ADAMS: Most people have more immediate concerns. When the Scout camp opens, why would visitors even come to downtown Mount Hope, even though it shares a border with the Scout's property? Look at the traffic pattern. To get up the mountain to the camp from any direction, just follow the signs and take the bypass. If you do turn off on Main Street, you'll find antique stores, but only one restaurant, no grocery store, no place to stay.

The mayor told me, I don't have a single bed to let in Mount Hope. The high school is closed. There's no middle school. The yellow buses take the kids to a bigger town eight miles away. There is still Mount Hope Elementary, 254 students could be counted at Christmastime. The town tries hard to support this school. Jessica Zukowski helped raise money for a Santa Claus event. Everybody got a hat and a pair of gloves.

JESSICA ZUKOWSKI: It was really a usable thing for each child because a lot of our kids don't have - they're not warm. They ask - they sit on Santa's lap and they ask for toothbrushes, they ask for blankets, they ask for pajamas, they ask for their siblings to get presents rather than them.

ADAMS: Jessica Zukowski is a VISTA worker. She spends her days trying to help young families find a house to buy, families who want to stay in town or move to town. She says the Scout camp is sort of a neighborhood selling point. A corner building on the Main Street, it's a new museum to honor the students and teachers of Mount Hope's fondly remembered black high school.

JEAN EVANSMORE: Janice was valedictorian of 1956.

ADAMS: This afternoon, some of the graduates are looking at pictures in a 1955 school paper.

EVANSMORE: Look at this. There's Patsy Fleming. There's Leon Jordan. That's Claude Robinson.


EVANSMORE: We dated. Now, I forget his name.


ADAMS: Jean Evansmore had been collecting mementos from her old school, thinking about a small museum. Late last summer, she saw a for sale sign.

EVANSMORE: I called my daughter, my oldest daughter, Tanya, lives in New Jersey. And I said, this building's for sale. I said, I think something's gonna happen in Mount Hope 'cause she was aware of the Boy Scouts; I also sent her some information. Maybe not in my lifetime but certainly within yours. And so what do you think of this? Ma, go for it.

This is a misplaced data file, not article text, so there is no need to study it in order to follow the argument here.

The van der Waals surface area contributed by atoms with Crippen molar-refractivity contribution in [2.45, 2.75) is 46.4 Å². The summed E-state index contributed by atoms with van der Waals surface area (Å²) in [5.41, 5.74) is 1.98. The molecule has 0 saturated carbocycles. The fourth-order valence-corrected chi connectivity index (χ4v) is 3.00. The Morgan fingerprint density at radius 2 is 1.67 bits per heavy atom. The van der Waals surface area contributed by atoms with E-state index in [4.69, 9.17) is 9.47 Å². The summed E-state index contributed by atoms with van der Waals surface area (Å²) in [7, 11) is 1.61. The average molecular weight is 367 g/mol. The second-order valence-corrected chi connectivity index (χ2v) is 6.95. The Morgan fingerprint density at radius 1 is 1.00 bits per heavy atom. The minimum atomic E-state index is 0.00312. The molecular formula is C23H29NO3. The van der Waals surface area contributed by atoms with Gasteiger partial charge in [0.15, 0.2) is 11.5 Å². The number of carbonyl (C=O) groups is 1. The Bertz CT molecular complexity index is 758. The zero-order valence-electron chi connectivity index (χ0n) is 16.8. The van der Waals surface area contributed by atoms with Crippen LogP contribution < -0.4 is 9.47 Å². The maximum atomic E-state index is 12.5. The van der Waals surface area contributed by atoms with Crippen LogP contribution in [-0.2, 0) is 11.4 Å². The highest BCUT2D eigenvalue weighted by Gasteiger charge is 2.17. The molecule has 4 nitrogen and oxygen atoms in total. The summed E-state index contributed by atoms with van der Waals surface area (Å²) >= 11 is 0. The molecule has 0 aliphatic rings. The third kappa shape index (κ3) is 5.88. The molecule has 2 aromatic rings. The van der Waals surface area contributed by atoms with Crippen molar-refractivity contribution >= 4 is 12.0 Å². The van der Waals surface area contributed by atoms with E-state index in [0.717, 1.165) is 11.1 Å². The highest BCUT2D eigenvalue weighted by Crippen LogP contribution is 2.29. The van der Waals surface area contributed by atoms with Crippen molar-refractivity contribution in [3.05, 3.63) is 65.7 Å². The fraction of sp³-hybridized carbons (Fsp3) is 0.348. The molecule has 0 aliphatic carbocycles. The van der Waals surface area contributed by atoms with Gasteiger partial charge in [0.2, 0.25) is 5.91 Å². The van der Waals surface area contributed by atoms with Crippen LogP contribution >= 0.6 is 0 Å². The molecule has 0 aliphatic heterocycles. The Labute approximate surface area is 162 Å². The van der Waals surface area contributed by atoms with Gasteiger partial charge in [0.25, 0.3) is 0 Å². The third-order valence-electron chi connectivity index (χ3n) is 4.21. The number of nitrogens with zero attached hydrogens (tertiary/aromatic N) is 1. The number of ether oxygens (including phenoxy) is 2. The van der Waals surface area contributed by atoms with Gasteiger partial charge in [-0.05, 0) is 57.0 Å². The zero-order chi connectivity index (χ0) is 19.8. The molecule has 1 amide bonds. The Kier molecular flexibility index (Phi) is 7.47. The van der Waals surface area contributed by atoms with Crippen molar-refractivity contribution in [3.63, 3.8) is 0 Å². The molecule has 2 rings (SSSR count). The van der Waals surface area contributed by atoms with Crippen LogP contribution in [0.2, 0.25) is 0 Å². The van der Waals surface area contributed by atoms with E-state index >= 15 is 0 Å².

ELIZABETH STONE: Good morning.

CONGREGATION: Good morning.

STONE: Welcome to the house of the Lord.

ADAMS: Elizabeth Stone is the lay pastor of the Mount Hope Presbyterian Church. There are eight people here this Sunday morning, more will come when other members get back from wintering in Florida.


ADAMS: After the service, Fran Birdsong comes up to talk. At 70, she is the youngest in today's congregation.

FRAN BIRDSONG: We hope that maybe with the Scouts coming in that we'll get some younger people. This church was a huge church when I was a child. We would come in on special Sundays like Easter and there was not a place to sit. It was full, including the balcony.

ADAMS: This West Virginia town went through the long, downward slump from the boom days of deep-mine coal. Now the local economy is led by the Boy Scouts and they'll spend millions more to complete their adventure camp. If you live in Mount Hope, you'll keep looking up at that mountain, wondering about this change that's coming. Noah Adams, NPR News.

BLOCK: If you know of a small community dealing with new issues and think it might make a good story for this series, please tell us about it at Click on Contact Us and in your subject line, write Town Journal.